Whether or not Ibn Ezra wrote it, presumably the introduction, חרוזים על שחוק שח-מת, are from the manuscript. It is interesting that some have changed this quasi-title in reprintings. For example, one has חרוזים על שחוק שקאקי and another is חרוזים על שחוק הסקאק.
Incidentally, the famous interpretation of Rashi on Kesuvos 61b that נדרשיר is אישקקי"ש, or chess, may or may not have any basis (it seems more probable that it was the kind of backgammon precursor nard), but I think the question of the antiquity of the game itself is less important in light of the view that sees the Talmud as developing long after Ravina and Rav Ashi.
See the very interesting letter about chess in Jewish sources in Reggio's Iggerot Yashar v.2 (Vienna 1834), where he refers to other sources, including the איסקונדרי of Kidushin 21b, which Kohut would later interpret fancifully as chess, which he assumes was named after Aleksander the Great. Reggio, incidentally, correctly realizes that the name of the game is Persian, not Arabic, writes מט and not מת.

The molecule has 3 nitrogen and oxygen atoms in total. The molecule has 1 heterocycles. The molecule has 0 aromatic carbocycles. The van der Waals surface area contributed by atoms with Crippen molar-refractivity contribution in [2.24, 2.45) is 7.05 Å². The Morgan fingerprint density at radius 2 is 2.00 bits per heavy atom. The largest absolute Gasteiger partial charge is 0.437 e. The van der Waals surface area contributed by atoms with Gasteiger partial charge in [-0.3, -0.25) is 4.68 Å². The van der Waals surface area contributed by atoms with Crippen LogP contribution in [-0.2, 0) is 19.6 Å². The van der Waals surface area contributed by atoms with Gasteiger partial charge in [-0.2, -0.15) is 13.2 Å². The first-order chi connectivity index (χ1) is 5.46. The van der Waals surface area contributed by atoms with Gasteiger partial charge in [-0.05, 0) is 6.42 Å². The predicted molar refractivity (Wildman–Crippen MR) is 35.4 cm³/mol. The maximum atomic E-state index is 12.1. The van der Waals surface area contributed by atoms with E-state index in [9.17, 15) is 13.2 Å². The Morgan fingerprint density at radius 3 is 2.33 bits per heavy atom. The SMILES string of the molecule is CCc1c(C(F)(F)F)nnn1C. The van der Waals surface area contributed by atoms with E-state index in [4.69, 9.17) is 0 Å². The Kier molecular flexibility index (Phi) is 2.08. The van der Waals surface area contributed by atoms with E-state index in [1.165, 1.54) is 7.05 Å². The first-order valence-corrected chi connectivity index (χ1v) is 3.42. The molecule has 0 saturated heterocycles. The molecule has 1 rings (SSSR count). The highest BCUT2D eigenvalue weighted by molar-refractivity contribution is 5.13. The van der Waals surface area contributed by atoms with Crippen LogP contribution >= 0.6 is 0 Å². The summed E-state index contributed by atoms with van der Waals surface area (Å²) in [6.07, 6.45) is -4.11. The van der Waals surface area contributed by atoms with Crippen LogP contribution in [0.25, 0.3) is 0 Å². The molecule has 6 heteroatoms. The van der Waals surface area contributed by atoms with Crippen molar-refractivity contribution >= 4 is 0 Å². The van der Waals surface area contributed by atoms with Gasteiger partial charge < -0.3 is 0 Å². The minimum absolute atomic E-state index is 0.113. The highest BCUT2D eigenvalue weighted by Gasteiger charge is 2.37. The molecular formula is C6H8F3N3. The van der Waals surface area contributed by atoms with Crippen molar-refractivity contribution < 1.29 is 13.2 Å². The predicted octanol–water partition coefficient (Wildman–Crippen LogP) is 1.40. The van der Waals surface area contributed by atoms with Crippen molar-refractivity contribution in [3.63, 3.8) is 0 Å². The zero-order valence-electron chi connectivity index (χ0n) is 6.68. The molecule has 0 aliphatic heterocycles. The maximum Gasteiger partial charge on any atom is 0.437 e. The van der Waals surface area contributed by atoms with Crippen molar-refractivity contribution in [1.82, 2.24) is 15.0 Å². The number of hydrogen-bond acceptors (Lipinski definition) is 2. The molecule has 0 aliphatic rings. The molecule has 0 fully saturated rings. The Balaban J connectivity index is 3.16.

If anyone thinks Artscroll's translation of נדרשיר as "chess" is silly, I would just point out that Soncino translated it as "checkers." But see the notes.